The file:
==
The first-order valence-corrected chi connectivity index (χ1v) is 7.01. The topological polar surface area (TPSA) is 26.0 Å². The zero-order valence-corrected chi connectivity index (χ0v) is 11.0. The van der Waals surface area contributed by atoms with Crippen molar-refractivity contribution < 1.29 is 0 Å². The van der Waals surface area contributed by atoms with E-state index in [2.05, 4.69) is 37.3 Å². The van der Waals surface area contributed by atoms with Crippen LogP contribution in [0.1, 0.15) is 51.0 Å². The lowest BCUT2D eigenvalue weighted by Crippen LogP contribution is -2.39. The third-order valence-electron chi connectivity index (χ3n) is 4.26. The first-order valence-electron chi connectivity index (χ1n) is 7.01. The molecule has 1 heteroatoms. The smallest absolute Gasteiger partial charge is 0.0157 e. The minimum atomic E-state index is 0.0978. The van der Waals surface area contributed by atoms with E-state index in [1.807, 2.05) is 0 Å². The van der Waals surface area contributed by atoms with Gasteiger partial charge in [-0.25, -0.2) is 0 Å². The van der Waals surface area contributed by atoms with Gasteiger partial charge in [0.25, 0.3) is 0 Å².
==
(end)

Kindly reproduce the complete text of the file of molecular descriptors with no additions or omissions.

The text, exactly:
The first-order valence-corrected chi connectivity index (χ1v) is 7.01. The topological polar surface area (TPSA) is 26.0 Å². The zero-order valence-corrected chi connectivity index (χ0v) is 11.0. The van der Waals surface area contributed by atoms with Crippen molar-refractivity contribution < 1.29 is 0 Å². The van der Waals surface area contributed by atoms with E-state index in [2.05, 4.69) is 37.3 Å². The van der Waals surface area contributed by atoms with Crippen LogP contribution in [0.1, 0.15) is 51.0 Å². The lowest BCUT2D eigenvalue weighted by Crippen LogP contribution is -2.39. The third-order valence-electron chi connectivity index (χ3n) is 4.26. The first-order valence-electron chi connectivity index (χ1n) is 7.01. The molecule has 1 heteroatoms. The smallest absolute Gasteiger partial charge is 0.0157 e. The minimum atomic E-state index is 0.0978. The van der Waals surface area contributed by atoms with E-state index in [1.807, 2.05) is 0 Å². The van der Waals surface area contributed by atoms with Gasteiger partial charge in [-0.25, -0.2) is 0 Å². The van der Waals surface area contributed by atoms with Gasteiger partial charge in [0.25, 0.3) is 0 Å².